The recent eruption of Tonga’s Hunga Tonga–Hunga Ha‘apai volcano, at 04:14:45 UT on Jan. 15 has just been found to have caused huge global disturbances in the Earth’s atmosphere.
The data used was recorded by 5,000 Global Navigation Satellite System (GNSS) ground receivers located around the globe, MIT Haystack Observatory scientists and their international partners from the Arctic University of Norway have observed substantial evidence of eruption-generated atmospheric waves and their ionospheric imprints 300 kilometers above the Earth’s surface over an extended period.
These atmospheric waves were active for at least four days after the eruption and circled the globe three times.
It released energy equivalent to 1,000 atomic bombs of the size deployed in 1945.
When over the ocean, this can trigger tsunami waves, and therefore upper-atmospheric disturbances.
A new study, led by researchers at MIT Haystack Observatory and the Arctic University of Norway, reporting the results was published in the peer-reviewed journal Frontiers in Astronomy and Space Sciences.
The authors have attributed the disturbances to Lamb waves. These waves travel at the speed of sound globally without much reduction in amplitude.
As stated in the new paper, “prevailing Lamb waves have been reported before as atmospheric responses to the Krakatoa eruption in 1883 and other geohazards. This study provides substantial first evidence of their long duration imprints up in the global ionosphere.”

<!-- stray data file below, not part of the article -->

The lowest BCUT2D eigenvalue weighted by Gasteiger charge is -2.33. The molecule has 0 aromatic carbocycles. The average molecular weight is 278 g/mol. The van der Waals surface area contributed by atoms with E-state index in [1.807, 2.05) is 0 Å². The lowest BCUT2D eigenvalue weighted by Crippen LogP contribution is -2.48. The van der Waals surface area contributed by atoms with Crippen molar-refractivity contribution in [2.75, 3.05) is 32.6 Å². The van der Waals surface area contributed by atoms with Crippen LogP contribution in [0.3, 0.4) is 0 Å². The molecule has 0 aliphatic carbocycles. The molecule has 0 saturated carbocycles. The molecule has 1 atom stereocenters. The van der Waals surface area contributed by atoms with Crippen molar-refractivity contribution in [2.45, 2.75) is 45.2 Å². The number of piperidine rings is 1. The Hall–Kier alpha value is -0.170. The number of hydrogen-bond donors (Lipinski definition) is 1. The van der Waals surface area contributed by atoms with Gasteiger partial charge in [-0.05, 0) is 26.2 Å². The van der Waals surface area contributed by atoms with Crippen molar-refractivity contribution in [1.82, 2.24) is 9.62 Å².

Under National Science Foundation support, Haystack has been assembling global GNSS network observations to study important total electron content information daily since 2000.
Ionospheric disturbances (TIDs) are often excited by processes including sudden energy inputs from the sun, terrestrial weather, and human-made disturbances. For example, Haystack scientists used TID observations to provide the first evidence that solar eclipses can trigger bow waves in Earth’s atmosphere.
Lead author Shunrong Zhang says, “Only severe solar storms are known to produce TID global propagation in space for several hours, if not for days; volcanic eruptions and earthquakes normally yield ionospheric disturbances only within thousands of kilometers. By detecting these significant eruption-induced ionospheric disturbances in space over very large distances, we found not only the generation of Lamb waves and their global propagation over several days (often monitored as sound waves on the ground for compliance with Comprehensive Nuclear Test Ban Treaties) but also a fundamentally new physical process. In the end, surface and lower atmospheric signals can make a loud splash, even deep in space.”